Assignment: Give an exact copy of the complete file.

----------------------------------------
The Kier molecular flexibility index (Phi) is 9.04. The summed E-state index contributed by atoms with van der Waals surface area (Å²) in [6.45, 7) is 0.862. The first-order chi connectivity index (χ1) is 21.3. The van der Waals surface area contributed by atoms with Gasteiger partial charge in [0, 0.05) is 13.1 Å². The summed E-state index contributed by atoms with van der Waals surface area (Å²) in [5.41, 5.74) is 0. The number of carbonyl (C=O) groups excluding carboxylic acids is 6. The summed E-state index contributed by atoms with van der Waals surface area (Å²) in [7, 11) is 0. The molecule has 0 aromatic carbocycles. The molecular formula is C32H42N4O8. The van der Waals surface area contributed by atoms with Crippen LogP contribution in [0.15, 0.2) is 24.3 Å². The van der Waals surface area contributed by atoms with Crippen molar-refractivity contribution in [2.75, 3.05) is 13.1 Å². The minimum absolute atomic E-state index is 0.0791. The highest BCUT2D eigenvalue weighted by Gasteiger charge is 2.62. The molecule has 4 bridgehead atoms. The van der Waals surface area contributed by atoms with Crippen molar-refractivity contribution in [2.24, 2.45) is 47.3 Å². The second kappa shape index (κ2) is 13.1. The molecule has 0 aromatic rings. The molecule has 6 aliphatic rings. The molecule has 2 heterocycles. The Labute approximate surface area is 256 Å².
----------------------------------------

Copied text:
The Kier molecular flexibility index (Phi) is 9.04. The summed E-state index contributed by atoms with van der Waals surface area (Å²) in [6.45, 7) is 0.862. The first-order chi connectivity index (χ1) is 21.3. The van der Waals surface area contributed by atoms with Gasteiger partial charge in [0, 0.05) is 13.1 Å². The summed E-state index contributed by atoms with van der Waals surface area (Å²) in [5.41, 5.74) is 0. The number of carbonyl (C=O) groups excluding carboxylic acids is 6. The summed E-state index contributed by atoms with van der Waals surface area (Å²) in [7, 11) is 0. The molecule has 0 aromatic carbocycles. The molecular formula is C32H42N4O8. The van der Waals surface area contributed by atoms with Crippen LogP contribution in [0.15, 0.2) is 24.3 Å². The van der Waals surface area contributed by atoms with Crippen molar-refractivity contribution in [2.75, 3.05) is 13.1 Å². The minimum absolute atomic E-state index is 0.0791. The highest BCUT2D eigenvalue weighted by Gasteiger charge is 2.62. The molecule has 4 bridgehead atoms. The van der Waals surface area contributed by atoms with Crippen molar-refractivity contribution in [2.24, 2.45) is 47.3 Å². The second kappa shape index (κ2) is 13.1. The molecule has 0 aromatic rings. The molecule has 6 aliphatic rings. The molecule has 2 heterocycles. The Labute approximate surface area is 256 Å².